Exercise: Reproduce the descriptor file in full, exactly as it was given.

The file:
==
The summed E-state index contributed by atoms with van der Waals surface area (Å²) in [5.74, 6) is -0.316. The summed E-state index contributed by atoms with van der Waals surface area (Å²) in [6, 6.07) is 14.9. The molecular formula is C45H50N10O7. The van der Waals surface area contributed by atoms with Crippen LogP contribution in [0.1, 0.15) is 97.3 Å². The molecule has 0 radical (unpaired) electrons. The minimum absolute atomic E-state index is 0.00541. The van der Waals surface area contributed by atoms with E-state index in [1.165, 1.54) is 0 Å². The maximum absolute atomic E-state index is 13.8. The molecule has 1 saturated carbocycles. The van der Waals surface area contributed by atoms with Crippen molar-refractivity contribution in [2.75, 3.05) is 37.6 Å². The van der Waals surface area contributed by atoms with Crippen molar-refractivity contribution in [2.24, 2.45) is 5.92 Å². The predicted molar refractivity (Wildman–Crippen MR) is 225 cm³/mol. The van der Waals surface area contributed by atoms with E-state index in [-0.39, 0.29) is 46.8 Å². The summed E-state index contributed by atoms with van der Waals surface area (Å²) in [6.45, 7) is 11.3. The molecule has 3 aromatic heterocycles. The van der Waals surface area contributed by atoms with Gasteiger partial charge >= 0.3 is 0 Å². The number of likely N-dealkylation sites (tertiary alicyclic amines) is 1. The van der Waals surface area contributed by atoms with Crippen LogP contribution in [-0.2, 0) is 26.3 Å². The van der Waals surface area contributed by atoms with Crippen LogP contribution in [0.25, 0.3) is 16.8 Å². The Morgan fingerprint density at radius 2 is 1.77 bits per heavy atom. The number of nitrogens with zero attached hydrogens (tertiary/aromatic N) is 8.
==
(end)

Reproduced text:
The summed E-state index contributed by atoms with van der Waals surface area (Å²) in [5.74, 6) is -0.316. The summed E-state index contributed by atoms with van der Waals surface area (Å²) in [6, 6.07) is 14.9. The molecular formula is C45H50N10O7. The van der Waals surface area contributed by atoms with Crippen LogP contribution in [0.1, 0.15) is 97.3 Å². The molecule has 0 radical (unpaired) electrons. The minimum absolute atomic E-state index is 0.00541. The van der Waals surface area contributed by atoms with E-state index in [1.165, 1.54) is 0 Å². The maximum absolute atomic E-state index is 13.8. The molecule has 1 saturated carbocycles. The van der Waals surface area contributed by atoms with Crippen molar-refractivity contribution in [2.75, 3.05) is 37.6 Å². The van der Waals surface area contributed by atoms with Crippen molar-refractivity contribution in [2.24, 2.45) is 5.92 Å². The predicted molar refractivity (Wildman–Crippen MR) is 225 cm³/mol. The van der Waals surface area contributed by atoms with E-state index in [-0.39, 0.29) is 46.8 Å². The summed E-state index contributed by atoms with van der Waals surface area (Å²) in [6.45, 7) is 11.3. The molecule has 3 aromatic heterocycles. The van der Waals surface area contributed by atoms with Gasteiger partial charge >= 0.3 is 0 Å². The number of likely N-dealkylation sites (tertiary alicyclic amines) is 1. The van der Waals surface area contributed by atoms with Crippen LogP contribution in [-0.2, 0) is 26.3 Å². The van der Waals surface area contributed by atoms with Crippen LogP contribution in [0.25, 0.3) is 16.8 Å². The Morgan fingerprint density at radius 2 is 1.77 bits per heavy atom. The number of nitrogens with zero attached hydrogens (tertiary/aromatic N) is 8.